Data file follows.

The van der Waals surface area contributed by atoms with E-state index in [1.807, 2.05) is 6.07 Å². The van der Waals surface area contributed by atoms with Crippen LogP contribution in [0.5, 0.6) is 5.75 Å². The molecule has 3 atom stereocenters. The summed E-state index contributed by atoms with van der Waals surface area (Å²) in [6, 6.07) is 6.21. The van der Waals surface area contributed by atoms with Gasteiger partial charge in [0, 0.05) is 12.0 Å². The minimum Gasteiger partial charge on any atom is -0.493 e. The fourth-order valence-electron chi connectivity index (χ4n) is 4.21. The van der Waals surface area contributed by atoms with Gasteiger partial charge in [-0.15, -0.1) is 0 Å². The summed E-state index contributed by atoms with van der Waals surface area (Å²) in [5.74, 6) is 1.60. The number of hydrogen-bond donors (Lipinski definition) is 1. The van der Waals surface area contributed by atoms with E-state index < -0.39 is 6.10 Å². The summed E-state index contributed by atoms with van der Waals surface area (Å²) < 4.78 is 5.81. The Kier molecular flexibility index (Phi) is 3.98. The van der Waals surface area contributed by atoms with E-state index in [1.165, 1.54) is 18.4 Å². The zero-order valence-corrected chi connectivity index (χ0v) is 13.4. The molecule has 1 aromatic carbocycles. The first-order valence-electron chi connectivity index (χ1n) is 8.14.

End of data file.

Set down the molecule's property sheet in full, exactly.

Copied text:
The van der Waals surface area contributed by atoms with E-state index in [1.807, 2.05) is 6.07 Å². The van der Waals surface area contributed by atoms with Crippen LogP contribution in [0.5, 0.6) is 5.75 Å². The molecule has 3 atom stereocenters. The summed E-state index contributed by atoms with van der Waals surface area (Å²) in [6, 6.07) is 6.21. The van der Waals surface area contributed by atoms with Gasteiger partial charge in [0, 0.05) is 12.0 Å². The minimum Gasteiger partial charge on any atom is -0.493 e. The fourth-order valence-electron chi connectivity index (χ4n) is 4.21. The van der Waals surface area contributed by atoms with Gasteiger partial charge in [-0.15, -0.1) is 0 Å². The summed E-state index contributed by atoms with van der Waals surface area (Å²) in [5.74, 6) is 1.60. The number of hydrogen-bond donors (Lipinski definition) is 1. The van der Waals surface area contributed by atoms with E-state index < -0.39 is 6.10 Å². The summed E-state index contributed by atoms with van der Waals surface area (Å²) < 4.78 is 5.81. The Kier molecular flexibility index (Phi) is 3.98. The van der Waals surface area contributed by atoms with E-state index in [1.165, 1.54) is 18.4 Å². The zero-order valence-corrected chi connectivity index (χ0v) is 13.4. The molecule has 1 aromatic carbocycles. The first-order valence-electron chi connectivity index (χ1n) is 8.14.